Swiss bank Julius Baer's stock surged on 2 February after CEO Boris Collardi said he was confident of resolving a US tax case this year, and after the bank announced a $108m cost savings programme.
Julius Baer Group's stock was trading 6.84% higher at 10:14 CET in Zurich trade.
Collardi, in a conference call after the bank published full-year results, said that he was confident the bank will resolve, this year, a US probe into its alleged role in helping wealthy Americans evade taxes with hidden offshore accounts.
Meanwhile, the Swiss bank said that it will cut costs and jobs in response to the abrupt appreciation of the Swiss currency.
Collardi said: "We still don't have any news for you on this topic but I am confident that this is now, once and for all, a 2015 topic."
Earlier, the Zurich-based lender said in a statement, "Julius Baer has launched an efficiency programme to reduce the cost base by approximately CHF 100m [$108m, £72m, €95m] on a run rate basis, of which more than half should be effective in 2015.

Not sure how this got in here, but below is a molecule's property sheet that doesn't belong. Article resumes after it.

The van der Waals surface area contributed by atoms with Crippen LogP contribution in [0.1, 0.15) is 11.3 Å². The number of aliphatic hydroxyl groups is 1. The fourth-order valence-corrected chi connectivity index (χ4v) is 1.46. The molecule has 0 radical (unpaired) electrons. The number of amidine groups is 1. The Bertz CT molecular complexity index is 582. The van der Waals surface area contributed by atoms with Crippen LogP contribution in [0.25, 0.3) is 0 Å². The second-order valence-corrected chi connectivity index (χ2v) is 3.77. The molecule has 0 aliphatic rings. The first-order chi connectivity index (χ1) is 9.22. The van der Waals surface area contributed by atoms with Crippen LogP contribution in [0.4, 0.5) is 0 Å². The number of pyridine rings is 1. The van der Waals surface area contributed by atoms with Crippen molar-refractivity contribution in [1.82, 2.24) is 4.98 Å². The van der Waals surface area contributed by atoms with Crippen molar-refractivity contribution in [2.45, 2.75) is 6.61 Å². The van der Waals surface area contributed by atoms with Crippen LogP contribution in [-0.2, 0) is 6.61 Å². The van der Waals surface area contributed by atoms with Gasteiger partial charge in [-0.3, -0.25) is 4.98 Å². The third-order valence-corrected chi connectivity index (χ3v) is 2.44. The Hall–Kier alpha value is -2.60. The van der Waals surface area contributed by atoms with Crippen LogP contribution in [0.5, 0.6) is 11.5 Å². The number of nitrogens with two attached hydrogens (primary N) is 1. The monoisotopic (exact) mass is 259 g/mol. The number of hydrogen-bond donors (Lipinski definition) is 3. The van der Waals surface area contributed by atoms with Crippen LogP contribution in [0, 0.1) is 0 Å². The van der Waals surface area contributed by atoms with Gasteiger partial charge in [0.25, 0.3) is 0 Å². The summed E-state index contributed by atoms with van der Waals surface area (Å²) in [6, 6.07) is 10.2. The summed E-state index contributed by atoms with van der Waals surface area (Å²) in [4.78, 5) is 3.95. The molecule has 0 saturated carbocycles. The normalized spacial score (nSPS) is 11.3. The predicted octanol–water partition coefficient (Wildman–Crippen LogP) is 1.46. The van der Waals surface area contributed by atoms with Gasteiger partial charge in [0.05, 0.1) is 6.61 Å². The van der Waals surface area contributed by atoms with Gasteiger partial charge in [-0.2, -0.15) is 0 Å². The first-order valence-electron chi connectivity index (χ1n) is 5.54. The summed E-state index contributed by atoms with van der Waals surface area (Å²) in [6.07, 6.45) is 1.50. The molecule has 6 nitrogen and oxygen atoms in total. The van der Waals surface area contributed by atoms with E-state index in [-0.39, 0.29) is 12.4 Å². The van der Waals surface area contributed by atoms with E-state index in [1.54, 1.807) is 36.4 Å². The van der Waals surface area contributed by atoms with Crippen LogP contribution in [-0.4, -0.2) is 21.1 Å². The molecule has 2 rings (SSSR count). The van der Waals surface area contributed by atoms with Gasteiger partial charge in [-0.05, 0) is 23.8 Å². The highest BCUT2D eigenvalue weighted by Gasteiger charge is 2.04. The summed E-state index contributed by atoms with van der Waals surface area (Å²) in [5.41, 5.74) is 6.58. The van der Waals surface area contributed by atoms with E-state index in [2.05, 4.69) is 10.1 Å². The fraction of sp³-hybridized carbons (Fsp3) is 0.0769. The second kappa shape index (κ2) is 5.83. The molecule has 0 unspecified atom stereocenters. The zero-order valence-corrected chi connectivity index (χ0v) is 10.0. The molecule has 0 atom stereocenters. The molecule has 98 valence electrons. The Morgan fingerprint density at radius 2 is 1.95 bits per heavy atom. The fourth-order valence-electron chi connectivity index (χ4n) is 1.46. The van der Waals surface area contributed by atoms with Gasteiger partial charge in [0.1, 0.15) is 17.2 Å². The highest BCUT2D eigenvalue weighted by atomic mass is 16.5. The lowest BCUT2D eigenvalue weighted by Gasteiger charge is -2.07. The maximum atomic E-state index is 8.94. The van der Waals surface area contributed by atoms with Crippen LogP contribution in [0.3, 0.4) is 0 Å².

"Personnel expenses will be decreased by a combination of a controlled hiring and resource reallocation as well as the reduction of approximately 200 positions through natural attrition and staff reductions predominantly in mid- and back-office functions, partly also affecting the integrated IWM business.
"The planned savings of general expenses will be achieved through the short- and medium-term improvement of processes across the Group as well as through lower marketing spending."
The private bank said on Monday that its adjusted net profit for 2014 rose 22% to 586m francs, missing expectations.
It also said that assets under management rose 14% to 291bn francs at the end of 2014.
The Swiss franc was the best performer among G10 currencies in the first month of 2015. The franc rallied post the Swiss National Bank's (SNB) 15 January decision to scrap the EUR/CHF floor rate as the central bank found holding the floor highly expensive with increasing euro supply.
Julius Baer had 5,247 full-time employees at the end of 2014, with over 3,000 based in Switzerland.